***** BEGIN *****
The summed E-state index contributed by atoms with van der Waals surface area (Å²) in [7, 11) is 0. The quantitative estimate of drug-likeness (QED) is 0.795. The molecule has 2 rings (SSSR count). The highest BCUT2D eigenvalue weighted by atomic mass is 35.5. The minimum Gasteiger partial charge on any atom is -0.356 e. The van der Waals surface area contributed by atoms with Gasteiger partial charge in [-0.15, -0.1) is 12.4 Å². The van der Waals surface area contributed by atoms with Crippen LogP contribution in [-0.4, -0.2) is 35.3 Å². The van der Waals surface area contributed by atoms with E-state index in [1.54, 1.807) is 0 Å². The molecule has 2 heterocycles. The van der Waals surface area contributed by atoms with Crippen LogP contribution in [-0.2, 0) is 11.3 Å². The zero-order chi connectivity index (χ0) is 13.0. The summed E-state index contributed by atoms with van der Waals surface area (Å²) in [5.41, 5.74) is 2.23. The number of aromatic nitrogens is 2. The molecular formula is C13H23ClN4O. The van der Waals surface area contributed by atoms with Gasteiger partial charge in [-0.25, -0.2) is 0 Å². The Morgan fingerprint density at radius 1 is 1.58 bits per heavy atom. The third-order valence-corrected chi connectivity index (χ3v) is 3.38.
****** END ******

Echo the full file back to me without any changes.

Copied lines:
The summed E-state index contributed by atoms with van der Waals surface area (Å²) in [7, 11) is 0. The quantitative estimate of drug-likeness (QED) is 0.795. The molecule has 2 rings (SSSR count). The highest BCUT2D eigenvalue weighted by atomic mass is 35.5. The minimum Gasteiger partial charge on any atom is -0.356 e. The van der Waals surface area contributed by atoms with Gasteiger partial charge in [-0.15, -0.1) is 12.4 Å². The van der Waals surface area contributed by atoms with Crippen LogP contribution in [-0.4, -0.2) is 35.3 Å². The van der Waals surface area contributed by atoms with E-state index in [1.54, 1.807) is 0 Å². The molecule has 2 heterocycles. The van der Waals surface area contributed by atoms with Crippen LogP contribution in [-0.2, 0) is 11.3 Å². The zero-order chi connectivity index (χ0) is 13.0. The summed E-state index contributed by atoms with van der Waals surface area (Å²) in [5.41, 5.74) is 2.23. The number of aromatic nitrogens is 2. The molecular formula is C13H23ClN4O. The van der Waals surface area contributed by atoms with Gasteiger partial charge in [-0.25, -0.2) is 0 Å². The Morgan fingerprint density at radius 1 is 1.58 bits per heavy atom. The third-order valence-corrected chi connectivity index (χ3v) is 3.38.